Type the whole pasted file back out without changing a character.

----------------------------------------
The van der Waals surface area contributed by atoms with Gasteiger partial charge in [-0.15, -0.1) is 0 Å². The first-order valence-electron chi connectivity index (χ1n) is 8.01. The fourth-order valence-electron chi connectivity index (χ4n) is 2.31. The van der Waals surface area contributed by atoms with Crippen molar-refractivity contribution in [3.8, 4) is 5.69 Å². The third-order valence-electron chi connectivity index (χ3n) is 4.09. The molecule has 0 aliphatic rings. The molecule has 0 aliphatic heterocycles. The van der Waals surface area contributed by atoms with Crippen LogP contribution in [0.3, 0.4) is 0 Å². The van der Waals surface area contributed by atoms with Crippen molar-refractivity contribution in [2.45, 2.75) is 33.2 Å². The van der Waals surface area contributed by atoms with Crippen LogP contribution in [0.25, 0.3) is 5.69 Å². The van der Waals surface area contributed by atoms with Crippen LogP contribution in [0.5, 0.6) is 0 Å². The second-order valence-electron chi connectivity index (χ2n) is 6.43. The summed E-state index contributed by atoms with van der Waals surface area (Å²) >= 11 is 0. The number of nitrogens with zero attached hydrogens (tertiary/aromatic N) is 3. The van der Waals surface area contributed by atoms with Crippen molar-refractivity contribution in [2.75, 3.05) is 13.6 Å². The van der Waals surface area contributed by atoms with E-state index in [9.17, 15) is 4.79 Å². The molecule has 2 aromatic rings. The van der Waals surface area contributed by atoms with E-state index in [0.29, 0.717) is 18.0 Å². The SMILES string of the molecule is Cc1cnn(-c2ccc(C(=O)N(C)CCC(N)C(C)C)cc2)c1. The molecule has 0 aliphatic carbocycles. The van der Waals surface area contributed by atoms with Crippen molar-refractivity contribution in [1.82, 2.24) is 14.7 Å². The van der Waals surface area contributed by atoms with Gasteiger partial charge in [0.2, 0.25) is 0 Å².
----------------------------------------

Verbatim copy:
The van der Waals surface area contributed by atoms with Gasteiger partial charge in [-0.15, -0.1) is 0 Å². The first-order valence-electron chi connectivity index (χ1n) is 8.01. The fourth-order valence-electron chi connectivity index (χ4n) is 2.31. The van der Waals surface area contributed by atoms with Crippen molar-refractivity contribution in [3.8, 4) is 5.69 Å². The third-order valence-electron chi connectivity index (χ3n) is 4.09. The molecule has 0 aliphatic rings. The molecule has 0 aliphatic heterocycles. The van der Waals surface area contributed by atoms with Crippen LogP contribution in [0.3, 0.4) is 0 Å². The van der Waals surface area contributed by atoms with Crippen molar-refractivity contribution in [2.45, 2.75) is 33.2 Å². The van der Waals surface area contributed by atoms with Crippen LogP contribution in [0.25, 0.3) is 5.69 Å². The van der Waals surface area contributed by atoms with Crippen LogP contribution in [0.5, 0.6) is 0 Å². The second-order valence-electron chi connectivity index (χ2n) is 6.43. The summed E-state index contributed by atoms with van der Waals surface area (Å²) >= 11 is 0. The number of nitrogens with zero attached hydrogens (tertiary/aromatic N) is 3. The van der Waals surface area contributed by atoms with Crippen molar-refractivity contribution in [2.75, 3.05) is 13.6 Å². The van der Waals surface area contributed by atoms with E-state index in [9.17, 15) is 4.79 Å². The molecule has 2 aromatic rings. The van der Waals surface area contributed by atoms with E-state index in [0.29, 0.717) is 18.0 Å². The SMILES string of the molecule is Cc1cnn(-c2ccc(C(=O)N(C)CCC(N)C(C)C)cc2)c1. The molecule has 0 aliphatic carbocycles. The van der Waals surface area contributed by atoms with Crippen molar-refractivity contribution in [1.82, 2.24) is 14.7 Å². The van der Waals surface area contributed by atoms with Gasteiger partial charge in [0.2, 0.25) is 0 Å².